As many now know, all species of rosewood have made it onto the CITES list restricting international movement of anything with any amount of the wood in their construction. For guitars, this can include fingerboards, backs, tops, sides, bridge pins, peghead overlays, heel caps, pickup rings, inlay details, etc. So how does a guitar owner deal with this? I’ve assembled a number of links to articles on rosewoods and to the US Fish and Wildlife Service who enforce CITES regulations in the US. For anyone overseas, you’ll have to do your own research to see what organization. If you’re interested in all wood species, the Wood Data Base is an incredible resource: http://www.wood-database.com/
Please understand that I am not an expert on International law, nor do I necessarily know what rosewood may or may not be in a particular guitar. A number of rosewoods are very difficult to tell apart visually; we’ve had Amazon rosewood, Madagascar rosewood, and cocobolo in my shop that were absolutely indistinguishable from Brazilian rosewood. To further confuse things, Brazilian rosewood is not the only rosewood found in Brazil! Also, when I got into lutherie, we did not distinguish among rosewood species. Rosewood was rosewood, and Brazilian was often used, especially for fingerboards and bridges, on cheap guitars…little Gibsons, Harmonys, you name it. Rosewood? No big deal in the centuries past.
If the links below do not take you to the information you seek, just remember “Google” is your research assistant.
What is CITES and why do they get to restrict trade and movement of rosewood, ivory, etc.?
International travel with an instrument having any species of rosewood; the “passport” issue:
Chris Herrod’s LMI blog on rosewood:
And Chris again on alternatives:
Michael Watts and John Thomas on Brazilian rosewood and CITES
John Thomas again on CITES
NAMM on CITES Update:
An interesting article outlining how to distinguish Brazilian rosewood from other rosewoods:
Information on some (but not all) of the rosewood species we’ve used here at Turner Guitars
Added on 3/19/2017
Here is additional information from my old friend, Chuck Erickson, aka “the Duke of Pearl”. Chuck has been at the forefront dealing with the bureaucracy on behalf of luthiers and NAMM for several years now. Lacey Act and CITES regulations impinge closely on his own business, and he has taken the time to advocate not only for himself but for all of us in the lutherie, decorative inlay, and scrimshaw trades.
APHIS issued guidelines for getting exemption certificates on pre-2008 items (including guitars) which contain unknown woods or lack other information (but only if the wood is really not identifiable!): http://www.aphis.usda.gov/…/lacey-act-special-use-codes….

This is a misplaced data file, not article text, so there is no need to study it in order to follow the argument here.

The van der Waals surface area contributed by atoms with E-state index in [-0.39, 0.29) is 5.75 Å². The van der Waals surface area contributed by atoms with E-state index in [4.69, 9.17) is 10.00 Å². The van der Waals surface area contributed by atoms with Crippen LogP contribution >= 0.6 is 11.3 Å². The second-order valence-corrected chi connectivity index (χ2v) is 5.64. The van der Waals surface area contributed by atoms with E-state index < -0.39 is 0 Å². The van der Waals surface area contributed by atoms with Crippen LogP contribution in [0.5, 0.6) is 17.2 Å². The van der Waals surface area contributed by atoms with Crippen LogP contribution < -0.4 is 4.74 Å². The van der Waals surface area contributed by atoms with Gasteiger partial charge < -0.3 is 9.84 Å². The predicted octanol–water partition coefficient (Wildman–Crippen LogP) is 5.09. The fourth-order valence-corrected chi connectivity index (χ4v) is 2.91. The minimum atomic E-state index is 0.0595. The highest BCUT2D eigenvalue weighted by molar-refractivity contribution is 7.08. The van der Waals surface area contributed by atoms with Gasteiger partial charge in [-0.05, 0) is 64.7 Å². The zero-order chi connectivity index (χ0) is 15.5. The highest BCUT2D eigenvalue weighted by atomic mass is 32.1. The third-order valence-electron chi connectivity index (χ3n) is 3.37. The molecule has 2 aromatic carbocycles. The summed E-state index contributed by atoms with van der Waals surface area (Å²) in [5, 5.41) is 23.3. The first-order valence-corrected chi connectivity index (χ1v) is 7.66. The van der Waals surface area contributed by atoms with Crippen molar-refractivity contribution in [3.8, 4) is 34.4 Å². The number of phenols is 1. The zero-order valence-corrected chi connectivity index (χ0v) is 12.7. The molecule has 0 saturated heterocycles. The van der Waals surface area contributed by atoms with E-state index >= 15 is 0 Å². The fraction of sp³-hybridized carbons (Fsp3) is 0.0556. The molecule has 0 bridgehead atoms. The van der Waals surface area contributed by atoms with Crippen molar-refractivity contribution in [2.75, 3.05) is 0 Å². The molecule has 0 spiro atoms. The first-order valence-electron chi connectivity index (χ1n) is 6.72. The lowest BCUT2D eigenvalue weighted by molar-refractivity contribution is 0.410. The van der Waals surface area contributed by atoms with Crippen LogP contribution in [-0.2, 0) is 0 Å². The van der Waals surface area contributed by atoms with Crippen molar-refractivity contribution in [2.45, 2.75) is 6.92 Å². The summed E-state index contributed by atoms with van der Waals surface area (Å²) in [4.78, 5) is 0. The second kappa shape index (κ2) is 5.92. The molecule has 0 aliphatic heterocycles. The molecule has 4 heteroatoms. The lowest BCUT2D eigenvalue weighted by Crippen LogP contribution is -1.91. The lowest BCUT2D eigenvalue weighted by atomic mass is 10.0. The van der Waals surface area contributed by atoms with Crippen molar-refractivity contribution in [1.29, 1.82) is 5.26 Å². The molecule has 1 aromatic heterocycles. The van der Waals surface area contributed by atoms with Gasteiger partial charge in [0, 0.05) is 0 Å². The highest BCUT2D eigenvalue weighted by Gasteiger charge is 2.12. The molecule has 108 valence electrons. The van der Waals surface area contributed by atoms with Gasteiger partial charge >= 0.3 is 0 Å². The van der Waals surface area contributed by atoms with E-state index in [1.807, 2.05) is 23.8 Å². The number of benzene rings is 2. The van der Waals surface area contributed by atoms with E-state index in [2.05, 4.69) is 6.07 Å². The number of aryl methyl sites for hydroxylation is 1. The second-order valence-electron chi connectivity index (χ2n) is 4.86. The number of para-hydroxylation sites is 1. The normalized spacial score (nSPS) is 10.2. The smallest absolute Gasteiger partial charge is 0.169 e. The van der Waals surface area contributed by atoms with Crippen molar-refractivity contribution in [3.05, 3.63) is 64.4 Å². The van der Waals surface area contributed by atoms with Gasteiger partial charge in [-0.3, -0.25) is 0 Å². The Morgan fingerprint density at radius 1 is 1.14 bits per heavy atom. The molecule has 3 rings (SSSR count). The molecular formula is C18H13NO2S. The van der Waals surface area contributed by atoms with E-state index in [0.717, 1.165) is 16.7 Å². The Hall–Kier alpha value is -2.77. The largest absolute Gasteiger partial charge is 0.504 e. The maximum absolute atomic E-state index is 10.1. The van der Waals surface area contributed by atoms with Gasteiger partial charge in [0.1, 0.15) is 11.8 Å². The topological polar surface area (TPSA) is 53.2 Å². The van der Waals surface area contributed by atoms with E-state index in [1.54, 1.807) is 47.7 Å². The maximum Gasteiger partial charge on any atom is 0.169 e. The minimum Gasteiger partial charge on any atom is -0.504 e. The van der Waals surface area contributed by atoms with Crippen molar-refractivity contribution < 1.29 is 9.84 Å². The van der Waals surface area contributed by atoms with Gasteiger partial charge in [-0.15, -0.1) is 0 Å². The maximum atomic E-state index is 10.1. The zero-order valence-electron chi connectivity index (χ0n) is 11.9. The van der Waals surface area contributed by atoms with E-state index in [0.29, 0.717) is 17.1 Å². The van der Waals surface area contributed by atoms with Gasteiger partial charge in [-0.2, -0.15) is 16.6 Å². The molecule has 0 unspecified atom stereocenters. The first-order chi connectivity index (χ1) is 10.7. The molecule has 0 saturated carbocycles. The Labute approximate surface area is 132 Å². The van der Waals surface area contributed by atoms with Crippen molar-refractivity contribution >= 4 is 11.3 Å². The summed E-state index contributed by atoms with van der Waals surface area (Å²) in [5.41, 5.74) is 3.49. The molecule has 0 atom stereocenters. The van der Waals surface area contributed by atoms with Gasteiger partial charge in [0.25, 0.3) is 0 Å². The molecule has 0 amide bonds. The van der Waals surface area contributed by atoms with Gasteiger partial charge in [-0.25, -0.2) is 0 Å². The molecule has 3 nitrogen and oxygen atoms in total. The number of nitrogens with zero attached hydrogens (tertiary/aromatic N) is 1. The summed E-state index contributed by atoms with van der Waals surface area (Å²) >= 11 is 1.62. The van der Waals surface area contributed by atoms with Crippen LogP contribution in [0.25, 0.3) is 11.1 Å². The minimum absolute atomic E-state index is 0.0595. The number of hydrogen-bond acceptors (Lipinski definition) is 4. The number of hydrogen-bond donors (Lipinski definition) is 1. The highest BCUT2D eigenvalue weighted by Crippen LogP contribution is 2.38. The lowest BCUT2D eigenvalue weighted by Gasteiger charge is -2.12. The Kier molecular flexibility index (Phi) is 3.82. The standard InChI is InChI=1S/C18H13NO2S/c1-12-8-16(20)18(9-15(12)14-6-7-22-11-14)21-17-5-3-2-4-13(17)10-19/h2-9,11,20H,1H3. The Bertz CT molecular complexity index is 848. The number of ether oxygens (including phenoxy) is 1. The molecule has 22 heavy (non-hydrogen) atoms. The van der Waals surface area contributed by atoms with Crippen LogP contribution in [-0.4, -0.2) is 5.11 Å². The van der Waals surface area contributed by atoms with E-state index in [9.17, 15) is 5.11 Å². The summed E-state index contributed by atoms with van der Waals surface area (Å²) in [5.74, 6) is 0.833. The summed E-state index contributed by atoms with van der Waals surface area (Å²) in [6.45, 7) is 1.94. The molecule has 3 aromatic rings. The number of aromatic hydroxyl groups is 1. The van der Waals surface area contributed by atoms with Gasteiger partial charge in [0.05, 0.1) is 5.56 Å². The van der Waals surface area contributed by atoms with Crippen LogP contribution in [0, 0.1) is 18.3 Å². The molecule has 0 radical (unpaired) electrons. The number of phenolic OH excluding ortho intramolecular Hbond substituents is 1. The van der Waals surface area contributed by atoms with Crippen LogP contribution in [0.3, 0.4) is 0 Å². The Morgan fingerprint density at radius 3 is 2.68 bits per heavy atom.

The non-commercial export of an instrument containing CITES I materials like Brazilian rosewood (BRW), tortoiseshell, or ivory requires a species-specific export permit, such as a preconvention certificate 3-200-32 (http://www.fws.gov/forms/3-200-32.pdf) – but this only applies to the U.S. and doesn’t necessarily protect the owner in other countries. For CITES II materials no permit is needed as long as all other personal exemption requirements are met (such as not involving any type of commercial activity).
This permit can also be used by luthiers to register unpapered stocks of BRW or other listed materials. The cost is $50.00-200.00 (depending on whether applying for a single shipment, personal property, or for setting up a “Master File” for multiple items). Currently the approval process can take 3-6 months. Recently published factsheets by the USFWS regarding musical instrument issues can be seen at: ://www.fws.gov/…/by-activity/musical-instruments.html and ://www.fws.gov/inte…/pdf/factsheet-musical-instruments.pdf.
Everything needs to be listed by metric weight or volume, or by the number of parts in stock; if by weight or volume, you should include an estimate of how many guitars or parts that raw wood will eventually yield. Take good close-up pictures of the woods, and submit an accurate tally of how many sets of backs, sides, tops, neck blanks, veneers, bridges, etc. you have in stock; or, how much wood you have in cubic meters (along with your best estimate of the number of guitars that will produce). Get everything notarized and submit with the application. Then, if approved, be very careful to not make more instruments from that inventory than the estimate allowed for. If the story is credible and doesn’t involve a container load of material, there’s a very good chance of being approved.
As of June 26, 2014, all unpapered BRW already in the U.S. will continue to be illegal to buy or sell internationally unless it receives the above exemption permit, or has CITES paperwork that includes a Pre-Convention Certificate. Domestic sales requirements are a bit more relaxed: to be legal, all that’s required are more informal but credible evidences that the wood was in the U.S. prior to June 11, 1992 (a label date, a serial number that can be referenced to a pre-ban date of manufacture, a dated invoice, a certifying letter from the maker, etc.) and no special permitting is necessary, but get it all notarized.
2 thoughts on “Rosewood in the 21st Century”
Thank you very much for this, Rick. Excellent information, as always.
Can you let me know if you have come across a recognized expert in mid century rosewood furniture that ciuld provide a pre convention Cites validation for rosewood furniture